New Zealand’s Katie Breckon filled us in on her time in residence at FAC, ahead of her Open Studio this Friday and Saturday. Katie’s a multi-disciplinary artist who lives and works in the Kimberley. Over the past month she’s been creating three-dimensional drawings out of thread inspired by her experience at Bungarun, the Derby Leprosarium.
Tell us a bit about your practice and what brought you to Fremantle Arts Centre.
I work across different mediums, letting the concepts and creative process guide what materials I use for each body of work. It’s difficult to pigeonhole my practice but I generally communicate through photography and drawing, while incorporating some kind of three-dimensional element.
I live in the Kimberley on a large bush block off the grid. Our house is open plan with no air-conditioning, which during the wet season makes being productive almost impossible. Coming to Fremantle for a month has given me time and space to focus, test out ideas and connect with the Perth arts community. Fremantle Art Centre is my favourite place in Perth. It’s so peaceful and has strong community engagement.
You’ve been creating three-dimensional drawings with thread while in residence. What first inspired this practice?
I want to create drawings that activate space – sketches that can be walked around and viewed from different perspectives. Installations like this change how the viewer reads the drawing because they are literally standing within it. I like how lines become tangible and physical. Instead of generating a mark with a pencil I hold the line and move it into place, which makes more sense to me. It took a year of experimentation during art school in New Zealand in 2004 to work out my technical drawing process. This way of drawing is challenged by the characteristics of each space I work within. Concrete surfaces and extremely high ceilings can definitely make the process difficult.
What have you been drawing on-site?
My studio is filled with sketches of red earth, termite mounds, silhouettes, a prayer bench and leprosy cells. I’ve reinterpreted sketches I made on site at Bungarun, the Derby Leprosarium. Bungarun is a national heritage site, an old hospital that treated people with Hansen’s disease or leprosy from 1936-1986. Our property is very close, a short drive down a dirt road through bush and marshland. The sketches will form part of a larger exhibition called The Big Sick, a term used by Kimberley Aboriginal people to describe the disease.
What role do these historically rich locations play in your work?
Historical sites help me to understand the deeper narratives of a place. A woman from Mowanjum community first took me to Bungarun. Her mother had been a leprosy patient and she has relatives buried there. Elders told me not go to Bungarun after sunset because that is when the “old people” roam around. So the place is layered with meaning and feeling, which I draw from. I find the visual contrasts really interesting, a hospital abandoned in the middle of nowhere, archival images of nuns wearing their religious habits while caring for Aboriginal patients, human survival and loss. Many stories have been recorded about Bungarun but I am interested in what can be read from the wear and tear of what remains.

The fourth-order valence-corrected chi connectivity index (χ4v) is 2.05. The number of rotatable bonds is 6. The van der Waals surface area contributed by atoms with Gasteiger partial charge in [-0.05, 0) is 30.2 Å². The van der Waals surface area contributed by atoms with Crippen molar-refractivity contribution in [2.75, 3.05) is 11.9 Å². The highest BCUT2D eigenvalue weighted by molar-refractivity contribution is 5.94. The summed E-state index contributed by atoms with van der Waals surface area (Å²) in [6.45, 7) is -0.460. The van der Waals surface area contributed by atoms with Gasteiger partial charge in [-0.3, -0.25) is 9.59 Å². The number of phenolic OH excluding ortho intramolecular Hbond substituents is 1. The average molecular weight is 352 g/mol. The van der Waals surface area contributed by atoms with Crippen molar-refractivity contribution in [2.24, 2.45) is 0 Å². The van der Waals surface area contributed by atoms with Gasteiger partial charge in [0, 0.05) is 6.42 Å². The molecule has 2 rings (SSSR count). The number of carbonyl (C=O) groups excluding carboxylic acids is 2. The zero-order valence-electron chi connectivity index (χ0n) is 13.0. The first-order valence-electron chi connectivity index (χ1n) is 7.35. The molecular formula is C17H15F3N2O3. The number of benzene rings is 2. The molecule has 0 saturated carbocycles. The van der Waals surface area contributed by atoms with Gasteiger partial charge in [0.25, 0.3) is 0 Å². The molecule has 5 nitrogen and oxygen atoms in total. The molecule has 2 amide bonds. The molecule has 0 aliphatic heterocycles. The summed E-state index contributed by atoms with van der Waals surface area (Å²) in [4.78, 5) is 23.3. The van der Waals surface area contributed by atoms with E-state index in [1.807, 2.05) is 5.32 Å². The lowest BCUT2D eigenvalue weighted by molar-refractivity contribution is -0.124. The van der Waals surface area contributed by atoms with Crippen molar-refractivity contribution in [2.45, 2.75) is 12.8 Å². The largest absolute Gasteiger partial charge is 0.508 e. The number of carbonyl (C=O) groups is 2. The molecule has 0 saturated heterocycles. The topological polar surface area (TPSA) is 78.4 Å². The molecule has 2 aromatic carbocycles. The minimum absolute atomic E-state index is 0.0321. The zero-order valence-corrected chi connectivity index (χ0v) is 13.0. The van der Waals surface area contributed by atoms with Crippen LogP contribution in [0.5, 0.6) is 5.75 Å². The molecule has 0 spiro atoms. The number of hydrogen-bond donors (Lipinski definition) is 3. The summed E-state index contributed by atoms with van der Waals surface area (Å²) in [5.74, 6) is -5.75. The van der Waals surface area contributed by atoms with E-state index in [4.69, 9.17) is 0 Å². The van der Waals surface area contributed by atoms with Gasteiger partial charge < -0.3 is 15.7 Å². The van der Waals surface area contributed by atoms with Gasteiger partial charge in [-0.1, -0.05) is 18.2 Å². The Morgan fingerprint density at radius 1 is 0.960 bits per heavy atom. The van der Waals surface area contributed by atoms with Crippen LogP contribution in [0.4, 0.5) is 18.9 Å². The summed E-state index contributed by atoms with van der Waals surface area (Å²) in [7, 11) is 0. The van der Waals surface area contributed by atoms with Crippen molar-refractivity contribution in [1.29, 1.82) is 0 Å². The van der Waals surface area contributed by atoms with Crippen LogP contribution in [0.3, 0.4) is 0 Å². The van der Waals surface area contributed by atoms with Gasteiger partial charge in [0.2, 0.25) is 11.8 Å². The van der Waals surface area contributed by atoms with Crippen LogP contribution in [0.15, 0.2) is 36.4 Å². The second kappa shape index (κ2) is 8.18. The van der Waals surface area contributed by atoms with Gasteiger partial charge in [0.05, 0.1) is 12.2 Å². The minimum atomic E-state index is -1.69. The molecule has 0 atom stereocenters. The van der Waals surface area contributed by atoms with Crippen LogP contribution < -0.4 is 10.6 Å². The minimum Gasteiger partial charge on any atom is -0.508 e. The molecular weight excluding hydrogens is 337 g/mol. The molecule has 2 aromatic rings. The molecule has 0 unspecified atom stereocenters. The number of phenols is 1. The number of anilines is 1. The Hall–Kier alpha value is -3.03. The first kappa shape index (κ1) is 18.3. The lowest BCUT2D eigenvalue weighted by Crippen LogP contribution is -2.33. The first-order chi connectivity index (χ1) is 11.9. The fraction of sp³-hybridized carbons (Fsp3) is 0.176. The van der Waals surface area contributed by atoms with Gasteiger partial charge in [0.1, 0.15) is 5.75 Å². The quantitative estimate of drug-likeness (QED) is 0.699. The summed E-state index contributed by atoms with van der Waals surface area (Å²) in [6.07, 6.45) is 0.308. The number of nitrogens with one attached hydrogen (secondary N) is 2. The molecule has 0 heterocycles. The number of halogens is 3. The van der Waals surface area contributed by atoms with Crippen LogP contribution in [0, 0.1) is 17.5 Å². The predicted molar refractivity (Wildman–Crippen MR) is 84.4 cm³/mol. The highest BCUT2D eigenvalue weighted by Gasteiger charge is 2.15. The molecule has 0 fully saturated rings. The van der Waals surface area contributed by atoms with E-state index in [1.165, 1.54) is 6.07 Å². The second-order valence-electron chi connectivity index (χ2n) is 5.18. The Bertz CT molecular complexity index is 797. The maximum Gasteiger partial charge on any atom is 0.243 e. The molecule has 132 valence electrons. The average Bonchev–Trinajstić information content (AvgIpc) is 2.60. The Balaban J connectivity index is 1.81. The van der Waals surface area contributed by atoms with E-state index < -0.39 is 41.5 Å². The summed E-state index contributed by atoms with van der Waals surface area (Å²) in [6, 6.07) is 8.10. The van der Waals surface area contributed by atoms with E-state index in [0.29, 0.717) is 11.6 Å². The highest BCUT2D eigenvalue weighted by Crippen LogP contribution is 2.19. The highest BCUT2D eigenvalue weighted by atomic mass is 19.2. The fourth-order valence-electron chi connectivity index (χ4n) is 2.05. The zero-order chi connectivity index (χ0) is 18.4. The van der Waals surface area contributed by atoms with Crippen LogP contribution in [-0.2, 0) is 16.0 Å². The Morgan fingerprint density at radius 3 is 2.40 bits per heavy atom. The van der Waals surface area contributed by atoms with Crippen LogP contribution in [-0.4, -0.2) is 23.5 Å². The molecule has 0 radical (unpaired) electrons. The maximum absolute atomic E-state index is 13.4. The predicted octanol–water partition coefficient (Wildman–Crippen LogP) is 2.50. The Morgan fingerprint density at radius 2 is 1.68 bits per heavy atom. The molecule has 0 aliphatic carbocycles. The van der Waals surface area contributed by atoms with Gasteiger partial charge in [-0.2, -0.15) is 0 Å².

Texture seems to be a key part of your practice, translating across the multiple mediums you work with and offering an evocative sense of the environment the work was made in. Having worked in some of the most remote areas of Australia, is this sense of place something you look to capture?
Outback Australia still feels unique to me, even after five years of living in the Kimberley. I work for Mowanjum Art Centre and the artists there have taught me about ochre, its traditional uses, connection to dreamtime stories and how to collect it from the land. Now I use it within my artwork to reference place. Recently I was given some kokowai (ochre) from New Zealand that I’ll use in a photographic series. I’ve also been using ochre to dye the thread I draw with.
I’m definitely influenced by my surroundings and by what’s missing from the landscape – the absence of the familiar and how my two homes New Zealand and the Kimberley contrast each other. Living here is isolating and I’m rarely able share my experiences with friends or family. I think the stories my new work explores will be interesting to audiences outside of the Kimberley, they’re unique and part of a national narrative.
What’s up next for you?
The drawings will be taken down after the Open Studio and then I’ll fly back to the Kimberley. There are also plans for an exhibition in Perth later this year. So I’m moving into a time of completing work and applying for exhibition spaces. I’ve just installed a darkroom in my shed and am hoping to make some wetplate photographs over the coming months. Hopefully the wet season heat won’t upset the chemical process too much!
Meet Katie at her Open Studio and explore her work from 9am–5pm, Friday 17 February and 9am–3pm, Saturday 18 February. From 1–3pm Saturday there’ll be refreshments for Katie’s farewell party.